Neostigmine Combined with Bupivacaine, Clonidine, and Sufentanil for Spinal Labor Analgesia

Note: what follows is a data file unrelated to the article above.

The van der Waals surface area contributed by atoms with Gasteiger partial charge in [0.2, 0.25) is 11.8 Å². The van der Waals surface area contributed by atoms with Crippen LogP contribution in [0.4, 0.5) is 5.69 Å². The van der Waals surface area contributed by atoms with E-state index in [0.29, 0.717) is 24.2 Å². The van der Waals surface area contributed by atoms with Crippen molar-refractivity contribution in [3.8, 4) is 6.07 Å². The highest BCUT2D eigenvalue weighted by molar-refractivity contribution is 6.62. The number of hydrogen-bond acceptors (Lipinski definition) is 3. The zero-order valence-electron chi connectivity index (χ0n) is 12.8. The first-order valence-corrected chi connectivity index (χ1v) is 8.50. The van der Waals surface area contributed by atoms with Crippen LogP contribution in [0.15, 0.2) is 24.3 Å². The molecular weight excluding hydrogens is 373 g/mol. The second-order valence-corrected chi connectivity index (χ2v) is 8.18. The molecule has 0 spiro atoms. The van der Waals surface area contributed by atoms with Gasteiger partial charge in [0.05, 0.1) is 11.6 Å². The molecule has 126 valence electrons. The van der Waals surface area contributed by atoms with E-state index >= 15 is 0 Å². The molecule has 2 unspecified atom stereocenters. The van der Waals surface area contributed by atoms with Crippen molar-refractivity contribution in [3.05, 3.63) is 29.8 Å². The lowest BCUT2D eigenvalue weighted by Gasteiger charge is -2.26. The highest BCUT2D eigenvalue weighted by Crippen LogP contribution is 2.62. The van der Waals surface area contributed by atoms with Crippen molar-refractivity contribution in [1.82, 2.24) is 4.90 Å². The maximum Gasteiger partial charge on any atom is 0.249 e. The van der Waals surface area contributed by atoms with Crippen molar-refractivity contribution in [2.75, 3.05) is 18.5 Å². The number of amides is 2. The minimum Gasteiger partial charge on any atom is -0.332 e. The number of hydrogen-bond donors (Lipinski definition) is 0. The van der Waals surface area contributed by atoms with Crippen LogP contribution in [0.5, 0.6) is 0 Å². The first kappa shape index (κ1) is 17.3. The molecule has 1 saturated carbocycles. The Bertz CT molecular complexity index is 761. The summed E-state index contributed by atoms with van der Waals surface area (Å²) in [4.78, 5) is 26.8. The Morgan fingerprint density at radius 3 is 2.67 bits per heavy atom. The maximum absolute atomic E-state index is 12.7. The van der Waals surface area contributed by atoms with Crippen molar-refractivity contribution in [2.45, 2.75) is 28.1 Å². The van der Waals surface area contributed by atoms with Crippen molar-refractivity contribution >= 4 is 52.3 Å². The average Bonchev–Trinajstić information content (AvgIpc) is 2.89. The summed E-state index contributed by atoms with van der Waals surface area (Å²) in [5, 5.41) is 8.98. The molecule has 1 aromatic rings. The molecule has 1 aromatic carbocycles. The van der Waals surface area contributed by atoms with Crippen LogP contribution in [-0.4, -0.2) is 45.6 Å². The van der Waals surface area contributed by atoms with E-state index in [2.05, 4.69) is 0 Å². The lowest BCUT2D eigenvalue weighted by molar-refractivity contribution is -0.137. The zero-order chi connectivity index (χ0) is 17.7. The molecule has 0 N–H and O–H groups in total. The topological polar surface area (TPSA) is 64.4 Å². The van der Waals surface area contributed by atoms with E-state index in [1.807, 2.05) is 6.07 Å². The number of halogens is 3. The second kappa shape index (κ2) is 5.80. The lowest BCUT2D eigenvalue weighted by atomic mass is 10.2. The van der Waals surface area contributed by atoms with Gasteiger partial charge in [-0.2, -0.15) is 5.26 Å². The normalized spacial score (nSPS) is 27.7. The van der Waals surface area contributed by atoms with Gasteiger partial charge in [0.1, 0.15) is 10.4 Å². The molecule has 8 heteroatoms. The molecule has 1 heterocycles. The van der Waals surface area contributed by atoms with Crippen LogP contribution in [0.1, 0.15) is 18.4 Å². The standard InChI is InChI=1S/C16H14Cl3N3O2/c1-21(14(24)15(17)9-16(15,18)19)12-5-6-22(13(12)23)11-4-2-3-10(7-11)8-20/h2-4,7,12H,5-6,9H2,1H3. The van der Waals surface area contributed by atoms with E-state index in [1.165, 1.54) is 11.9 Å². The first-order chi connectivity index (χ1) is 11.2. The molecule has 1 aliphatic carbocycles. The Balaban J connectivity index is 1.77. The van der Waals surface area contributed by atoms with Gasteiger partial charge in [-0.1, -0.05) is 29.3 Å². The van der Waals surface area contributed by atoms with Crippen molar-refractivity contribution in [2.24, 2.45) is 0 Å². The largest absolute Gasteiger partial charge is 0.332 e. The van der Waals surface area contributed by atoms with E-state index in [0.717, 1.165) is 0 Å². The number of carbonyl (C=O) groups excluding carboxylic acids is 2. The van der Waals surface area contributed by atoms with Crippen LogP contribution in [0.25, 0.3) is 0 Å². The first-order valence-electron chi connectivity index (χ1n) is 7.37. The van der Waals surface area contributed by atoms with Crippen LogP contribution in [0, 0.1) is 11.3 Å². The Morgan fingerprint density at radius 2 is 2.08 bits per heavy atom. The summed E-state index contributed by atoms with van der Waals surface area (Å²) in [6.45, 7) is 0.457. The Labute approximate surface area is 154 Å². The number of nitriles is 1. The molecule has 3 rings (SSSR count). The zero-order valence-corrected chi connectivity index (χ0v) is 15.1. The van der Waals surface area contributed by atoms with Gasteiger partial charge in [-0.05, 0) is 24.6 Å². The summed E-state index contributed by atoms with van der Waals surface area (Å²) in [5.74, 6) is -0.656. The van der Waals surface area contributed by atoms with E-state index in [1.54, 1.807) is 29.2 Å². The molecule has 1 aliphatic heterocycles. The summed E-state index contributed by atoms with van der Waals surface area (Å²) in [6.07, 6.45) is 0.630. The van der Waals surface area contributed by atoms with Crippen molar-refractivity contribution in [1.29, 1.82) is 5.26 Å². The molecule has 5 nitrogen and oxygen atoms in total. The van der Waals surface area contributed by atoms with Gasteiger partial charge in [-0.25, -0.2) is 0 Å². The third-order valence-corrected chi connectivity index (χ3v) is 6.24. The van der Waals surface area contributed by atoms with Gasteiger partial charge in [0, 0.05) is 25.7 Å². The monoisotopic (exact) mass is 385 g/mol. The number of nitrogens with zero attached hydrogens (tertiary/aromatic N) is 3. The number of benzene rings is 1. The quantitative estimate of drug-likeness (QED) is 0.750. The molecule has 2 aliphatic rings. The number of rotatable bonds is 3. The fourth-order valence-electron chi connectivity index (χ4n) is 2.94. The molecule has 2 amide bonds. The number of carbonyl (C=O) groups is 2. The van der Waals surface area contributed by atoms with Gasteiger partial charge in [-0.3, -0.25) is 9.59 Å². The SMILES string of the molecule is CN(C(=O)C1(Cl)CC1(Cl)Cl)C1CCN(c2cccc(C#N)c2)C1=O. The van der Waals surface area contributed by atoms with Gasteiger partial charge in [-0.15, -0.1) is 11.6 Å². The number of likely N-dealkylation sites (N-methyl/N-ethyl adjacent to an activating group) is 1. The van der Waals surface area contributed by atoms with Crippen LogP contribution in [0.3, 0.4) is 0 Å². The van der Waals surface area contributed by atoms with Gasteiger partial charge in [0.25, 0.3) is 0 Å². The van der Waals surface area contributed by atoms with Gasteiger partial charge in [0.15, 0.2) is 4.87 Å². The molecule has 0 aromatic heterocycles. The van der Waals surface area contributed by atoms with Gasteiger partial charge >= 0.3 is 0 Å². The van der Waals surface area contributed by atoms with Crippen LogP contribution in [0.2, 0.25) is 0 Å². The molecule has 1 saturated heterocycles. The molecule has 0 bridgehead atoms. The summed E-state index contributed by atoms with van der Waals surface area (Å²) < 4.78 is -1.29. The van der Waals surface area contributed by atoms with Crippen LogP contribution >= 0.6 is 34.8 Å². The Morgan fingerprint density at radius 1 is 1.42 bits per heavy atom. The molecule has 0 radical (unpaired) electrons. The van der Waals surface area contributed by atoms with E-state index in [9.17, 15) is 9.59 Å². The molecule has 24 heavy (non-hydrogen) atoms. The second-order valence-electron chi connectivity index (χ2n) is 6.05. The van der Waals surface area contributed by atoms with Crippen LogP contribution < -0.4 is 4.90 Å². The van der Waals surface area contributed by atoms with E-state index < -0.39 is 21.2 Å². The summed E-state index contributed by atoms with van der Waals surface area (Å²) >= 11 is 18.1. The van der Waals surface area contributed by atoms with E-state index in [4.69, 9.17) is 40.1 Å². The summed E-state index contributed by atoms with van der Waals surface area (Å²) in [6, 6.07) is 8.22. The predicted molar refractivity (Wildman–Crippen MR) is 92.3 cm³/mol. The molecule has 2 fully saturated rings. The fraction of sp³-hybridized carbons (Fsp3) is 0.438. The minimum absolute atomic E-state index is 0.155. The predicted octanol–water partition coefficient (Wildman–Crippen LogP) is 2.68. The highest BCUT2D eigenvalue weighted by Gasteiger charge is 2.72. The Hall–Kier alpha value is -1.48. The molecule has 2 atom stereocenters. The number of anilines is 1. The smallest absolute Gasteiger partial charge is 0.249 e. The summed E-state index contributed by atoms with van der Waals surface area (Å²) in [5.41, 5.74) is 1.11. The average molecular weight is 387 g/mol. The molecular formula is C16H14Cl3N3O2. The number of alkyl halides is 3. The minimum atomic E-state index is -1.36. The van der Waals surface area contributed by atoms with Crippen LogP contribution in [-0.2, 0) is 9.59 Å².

We previously found that spinal clonidine prolongs labor analgesia when combined with spinal bupivacaine and sufentanil. We sought to determine whether the addition of spinal neostigmine to these drugs would further enhance labor analgesia. By use of a combined spinal/epidural technique, 36 patients were randomized to receive a hyperbaric spinal injection of bupivacaine 2.5 mg plus clonidine 50 μg and sufentanil 10 μg with or without neostigmine 10 μg. Pain, maternal hemodynamics, fetal heart rate, nausea, pruritus, sedation, motor block, sensory levels to pinprick, and maternal oxygen saturation were assessed at regularly specified intervals after spinal injection until additional analgesia was requested. The duration of spinal analgesia was similar between groups (215 ± 60 min in the Control group versus 205 ± 62 min in the Neostigmine group). Likewise, pain scores, the duration of labor, Apgar scores, and side effects were similar between groups except that patients administered neostigmine experienced significantly more nausea and vomiting (53% vs 7%, P = 0.01). We conclude that spinal neostigmine 10 μg produces severe nausea and does not potentiate the duration of spinal analgesia in laboring women from spinal bupivacaine, clonidine, and sufentanil.